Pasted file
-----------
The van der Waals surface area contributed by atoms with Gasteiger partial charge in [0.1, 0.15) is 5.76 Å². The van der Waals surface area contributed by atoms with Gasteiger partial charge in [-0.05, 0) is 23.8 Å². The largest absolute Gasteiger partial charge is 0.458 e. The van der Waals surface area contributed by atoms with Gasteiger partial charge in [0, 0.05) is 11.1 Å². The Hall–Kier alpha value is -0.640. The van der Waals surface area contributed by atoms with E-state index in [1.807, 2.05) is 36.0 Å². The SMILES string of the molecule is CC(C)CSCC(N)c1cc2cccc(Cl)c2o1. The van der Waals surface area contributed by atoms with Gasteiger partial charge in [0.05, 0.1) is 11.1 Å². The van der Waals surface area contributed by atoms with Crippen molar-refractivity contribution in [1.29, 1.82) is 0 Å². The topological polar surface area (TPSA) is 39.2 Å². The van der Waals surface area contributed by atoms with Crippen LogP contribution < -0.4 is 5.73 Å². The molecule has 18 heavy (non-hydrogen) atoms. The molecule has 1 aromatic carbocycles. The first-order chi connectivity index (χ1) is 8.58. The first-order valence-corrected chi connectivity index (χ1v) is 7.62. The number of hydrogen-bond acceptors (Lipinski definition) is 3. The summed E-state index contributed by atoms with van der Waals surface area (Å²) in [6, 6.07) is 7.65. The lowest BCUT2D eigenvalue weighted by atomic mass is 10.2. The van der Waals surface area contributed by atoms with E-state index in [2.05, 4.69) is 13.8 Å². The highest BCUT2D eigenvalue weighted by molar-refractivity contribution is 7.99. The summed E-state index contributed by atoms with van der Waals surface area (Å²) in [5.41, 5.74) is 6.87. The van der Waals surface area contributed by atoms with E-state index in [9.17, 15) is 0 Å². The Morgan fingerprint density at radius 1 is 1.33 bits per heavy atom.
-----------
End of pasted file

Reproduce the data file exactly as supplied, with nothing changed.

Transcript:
The van der Waals surface area contributed by atoms with Gasteiger partial charge in [0.1, 0.15) is 5.76 Å². The van der Waals surface area contributed by atoms with Gasteiger partial charge in [-0.05, 0) is 23.8 Å². The largest absolute Gasteiger partial charge is 0.458 e. The van der Waals surface area contributed by atoms with Gasteiger partial charge in [0, 0.05) is 11.1 Å². The Hall–Kier alpha value is -0.640. The van der Waals surface area contributed by atoms with E-state index in [1.807, 2.05) is 36.0 Å². The SMILES string of the molecule is CC(C)CSCC(N)c1cc2cccc(Cl)c2o1. The van der Waals surface area contributed by atoms with Gasteiger partial charge in [0.05, 0.1) is 11.1 Å². The van der Waals surface area contributed by atoms with Crippen molar-refractivity contribution in [1.29, 1.82) is 0 Å². The topological polar surface area (TPSA) is 39.2 Å². The van der Waals surface area contributed by atoms with Crippen LogP contribution < -0.4 is 5.73 Å². The molecule has 18 heavy (non-hydrogen) atoms. The molecule has 1 aromatic carbocycles. The first-order chi connectivity index (χ1) is 8.58. The first-order valence-corrected chi connectivity index (χ1v) is 7.62. The number of hydrogen-bond acceptors (Lipinski definition) is 3. The summed E-state index contributed by atoms with van der Waals surface area (Å²) in [6, 6.07) is 7.65. The lowest BCUT2D eigenvalue weighted by atomic mass is 10.2. The van der Waals surface area contributed by atoms with E-state index in [2.05, 4.69) is 13.8 Å². The highest BCUT2D eigenvalue weighted by molar-refractivity contribution is 7.99. The summed E-state index contributed by atoms with van der Waals surface area (Å²) in [5.41, 5.74) is 6.87. The van der Waals surface area contributed by atoms with E-state index in [9.17, 15) is 0 Å². The Morgan fingerprint density at radius 1 is 1.33 bits per heavy atom.